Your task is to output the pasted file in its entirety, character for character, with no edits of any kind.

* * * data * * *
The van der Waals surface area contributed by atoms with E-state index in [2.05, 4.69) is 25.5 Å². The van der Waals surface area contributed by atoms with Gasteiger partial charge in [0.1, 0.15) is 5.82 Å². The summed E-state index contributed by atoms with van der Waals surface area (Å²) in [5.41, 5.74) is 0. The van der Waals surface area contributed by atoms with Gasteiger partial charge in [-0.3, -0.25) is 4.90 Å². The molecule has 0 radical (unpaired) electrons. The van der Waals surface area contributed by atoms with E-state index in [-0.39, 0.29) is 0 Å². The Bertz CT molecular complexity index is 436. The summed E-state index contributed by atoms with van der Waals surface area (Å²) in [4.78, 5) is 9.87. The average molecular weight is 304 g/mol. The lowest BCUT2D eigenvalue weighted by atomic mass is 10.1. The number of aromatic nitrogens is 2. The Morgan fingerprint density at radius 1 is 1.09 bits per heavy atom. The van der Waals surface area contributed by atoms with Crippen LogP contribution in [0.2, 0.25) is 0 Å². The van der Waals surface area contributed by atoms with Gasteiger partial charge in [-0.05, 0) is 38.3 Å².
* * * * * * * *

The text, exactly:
The van der Waals surface area contributed by atoms with E-state index in [2.05, 4.69) is 25.5 Å². The van der Waals surface area contributed by atoms with Gasteiger partial charge in [0.1, 0.15) is 5.82 Å². The summed E-state index contributed by atoms with van der Waals surface area (Å²) in [5.41, 5.74) is 0. The van der Waals surface area contributed by atoms with Gasteiger partial charge in [-0.3, -0.25) is 4.90 Å². The molecule has 0 radical (unpaired) electrons. The van der Waals surface area contributed by atoms with E-state index in [-0.39, 0.29) is 0 Å². The Bertz CT molecular complexity index is 436. The summed E-state index contributed by atoms with van der Waals surface area (Å²) in [4.78, 5) is 9.87. The average molecular weight is 304 g/mol. The lowest BCUT2D eigenvalue weighted by atomic mass is 10.1. The number of aromatic nitrogens is 2. The Morgan fingerprint density at radius 1 is 1.09 bits per heavy atom. The van der Waals surface area contributed by atoms with Crippen LogP contribution in [0.2, 0.25) is 0 Å². The van der Waals surface area contributed by atoms with Gasteiger partial charge in [-0.05, 0) is 38.3 Å².